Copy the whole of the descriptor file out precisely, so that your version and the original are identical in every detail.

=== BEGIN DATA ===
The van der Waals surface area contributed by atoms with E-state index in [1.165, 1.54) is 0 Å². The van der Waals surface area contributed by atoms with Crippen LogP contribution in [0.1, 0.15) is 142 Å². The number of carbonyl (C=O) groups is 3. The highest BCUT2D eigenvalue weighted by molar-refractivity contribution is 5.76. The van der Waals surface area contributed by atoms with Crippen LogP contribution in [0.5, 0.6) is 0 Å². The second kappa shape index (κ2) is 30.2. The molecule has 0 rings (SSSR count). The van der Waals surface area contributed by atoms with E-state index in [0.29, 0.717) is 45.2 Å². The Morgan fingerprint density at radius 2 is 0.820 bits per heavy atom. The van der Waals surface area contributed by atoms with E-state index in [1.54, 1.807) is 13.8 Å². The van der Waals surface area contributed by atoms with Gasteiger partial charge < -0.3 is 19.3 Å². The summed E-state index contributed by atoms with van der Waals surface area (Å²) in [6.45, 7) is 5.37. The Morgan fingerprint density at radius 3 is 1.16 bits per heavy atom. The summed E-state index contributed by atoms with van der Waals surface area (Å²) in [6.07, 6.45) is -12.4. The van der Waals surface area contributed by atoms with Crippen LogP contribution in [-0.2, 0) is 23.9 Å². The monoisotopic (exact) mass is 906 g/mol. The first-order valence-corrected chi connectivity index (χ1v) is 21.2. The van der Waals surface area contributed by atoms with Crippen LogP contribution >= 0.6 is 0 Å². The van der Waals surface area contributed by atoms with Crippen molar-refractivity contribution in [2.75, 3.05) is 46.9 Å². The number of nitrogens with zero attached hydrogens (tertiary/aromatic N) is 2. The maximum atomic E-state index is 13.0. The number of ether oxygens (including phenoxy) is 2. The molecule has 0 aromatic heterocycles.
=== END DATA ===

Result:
The van der Waals surface area contributed by atoms with E-state index in [1.165, 1.54) is 0 Å². The van der Waals surface area contributed by atoms with Crippen LogP contribution in [0.1, 0.15) is 142 Å². The number of carbonyl (C=O) groups is 3. The highest BCUT2D eigenvalue weighted by molar-refractivity contribution is 5.76. The van der Waals surface area contributed by atoms with Crippen LogP contribution in [0.5, 0.6) is 0 Å². The second kappa shape index (κ2) is 30.2. The molecule has 0 rings (SSSR count). The van der Waals surface area contributed by atoms with E-state index in [0.29, 0.717) is 45.2 Å². The Morgan fingerprint density at radius 2 is 0.820 bits per heavy atom. The van der Waals surface area contributed by atoms with E-state index in [1.54, 1.807) is 13.8 Å². The van der Waals surface area contributed by atoms with Gasteiger partial charge < -0.3 is 19.3 Å². The summed E-state index contributed by atoms with van der Waals surface area (Å²) in [6.45, 7) is 5.37. The Morgan fingerprint density at radius 3 is 1.16 bits per heavy atom. The summed E-state index contributed by atoms with van der Waals surface area (Å²) in [6.07, 6.45) is -12.4. The van der Waals surface area contributed by atoms with Crippen LogP contribution in [-0.2, 0) is 23.9 Å². The monoisotopic (exact) mass is 906 g/mol. The first-order valence-corrected chi connectivity index (χ1v) is 21.2. The van der Waals surface area contributed by atoms with Crippen LogP contribution >= 0.6 is 0 Å². The van der Waals surface area contributed by atoms with Crippen molar-refractivity contribution in [2.75, 3.05) is 46.9 Å². The number of nitrogens with zero attached hydrogens (tertiary/aromatic N) is 2. The maximum atomic E-state index is 13.0. The number of ether oxygens (including phenoxy) is 2. The molecule has 0 aromatic heterocycles.